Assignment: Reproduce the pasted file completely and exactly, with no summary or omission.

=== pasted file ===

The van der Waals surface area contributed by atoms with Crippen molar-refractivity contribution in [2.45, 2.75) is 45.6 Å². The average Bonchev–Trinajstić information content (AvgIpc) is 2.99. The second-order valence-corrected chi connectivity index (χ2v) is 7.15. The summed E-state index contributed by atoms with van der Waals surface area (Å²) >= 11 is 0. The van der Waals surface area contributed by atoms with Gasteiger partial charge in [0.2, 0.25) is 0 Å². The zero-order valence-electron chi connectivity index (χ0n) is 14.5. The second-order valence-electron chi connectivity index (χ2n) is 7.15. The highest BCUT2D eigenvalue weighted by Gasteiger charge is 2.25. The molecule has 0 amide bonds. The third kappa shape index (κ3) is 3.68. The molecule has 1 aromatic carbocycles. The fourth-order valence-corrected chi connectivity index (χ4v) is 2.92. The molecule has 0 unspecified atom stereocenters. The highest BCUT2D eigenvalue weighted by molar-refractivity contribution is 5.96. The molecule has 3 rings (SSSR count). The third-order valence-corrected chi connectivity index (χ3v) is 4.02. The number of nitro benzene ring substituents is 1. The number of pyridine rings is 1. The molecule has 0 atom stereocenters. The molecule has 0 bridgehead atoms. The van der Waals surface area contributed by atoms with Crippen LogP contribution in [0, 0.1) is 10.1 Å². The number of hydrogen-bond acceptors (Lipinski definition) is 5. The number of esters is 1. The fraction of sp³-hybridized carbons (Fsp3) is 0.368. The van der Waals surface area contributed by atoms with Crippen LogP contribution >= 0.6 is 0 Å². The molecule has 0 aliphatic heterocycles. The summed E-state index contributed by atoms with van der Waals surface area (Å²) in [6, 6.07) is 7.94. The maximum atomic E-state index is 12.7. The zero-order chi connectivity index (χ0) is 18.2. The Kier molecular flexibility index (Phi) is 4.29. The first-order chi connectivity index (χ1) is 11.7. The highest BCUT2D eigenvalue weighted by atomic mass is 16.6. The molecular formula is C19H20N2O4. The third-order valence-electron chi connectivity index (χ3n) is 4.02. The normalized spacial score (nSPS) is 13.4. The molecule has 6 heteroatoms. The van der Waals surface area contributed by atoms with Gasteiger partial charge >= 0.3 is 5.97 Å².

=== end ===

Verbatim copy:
The van der Waals surface area contributed by atoms with Crippen molar-refractivity contribution in [2.45, 2.75) is 45.6 Å². The average Bonchev–Trinajstić information content (AvgIpc) is 2.99. The second-order valence-corrected chi connectivity index (χ2v) is 7.15. The summed E-state index contributed by atoms with van der Waals surface area (Å²) >= 11 is 0. The van der Waals surface area contributed by atoms with Gasteiger partial charge in [0.2, 0.25) is 0 Å². The zero-order valence-electron chi connectivity index (χ0n) is 14.5. The second-order valence-electron chi connectivity index (χ2n) is 7.15. The highest BCUT2D eigenvalue weighted by Gasteiger charge is 2.25. The molecule has 0 amide bonds. The third kappa shape index (κ3) is 3.68. The molecule has 1 aromatic carbocycles. The fourth-order valence-corrected chi connectivity index (χ4v) is 2.92. The molecule has 0 unspecified atom stereocenters. The highest BCUT2D eigenvalue weighted by molar-refractivity contribution is 5.96. The molecule has 3 rings (SSSR count). The third-order valence-corrected chi connectivity index (χ3v) is 4.02. The number of nitro benzene ring substituents is 1. The number of pyridine rings is 1. The molecule has 0 atom stereocenters. The molecule has 0 bridgehead atoms. The van der Waals surface area contributed by atoms with Crippen LogP contribution in [0, 0.1) is 10.1 Å². The number of hydrogen-bond acceptors (Lipinski definition) is 5. The number of esters is 1. The fraction of sp³-hybridized carbons (Fsp3) is 0.368. The van der Waals surface area contributed by atoms with Crippen LogP contribution >= 0.6 is 0 Å². The molecule has 0 aliphatic heterocycles. The summed E-state index contributed by atoms with van der Waals surface area (Å²) in [6, 6.07) is 7.94. The maximum atomic E-state index is 12.7. The zero-order chi connectivity index (χ0) is 18.2. The Kier molecular flexibility index (Phi) is 4.29. The first-order chi connectivity index (χ1) is 11.7. The highest BCUT2D eigenvalue weighted by atomic mass is 16.6. The molecular formula is C19H20N2O4. The third-order valence-electron chi connectivity index (χ3n) is 4.02. The normalized spacial score (nSPS) is 13.4. The molecule has 6 heteroatoms. The van der Waals surface area contributed by atoms with Gasteiger partial charge >= 0.3 is 5.97 Å².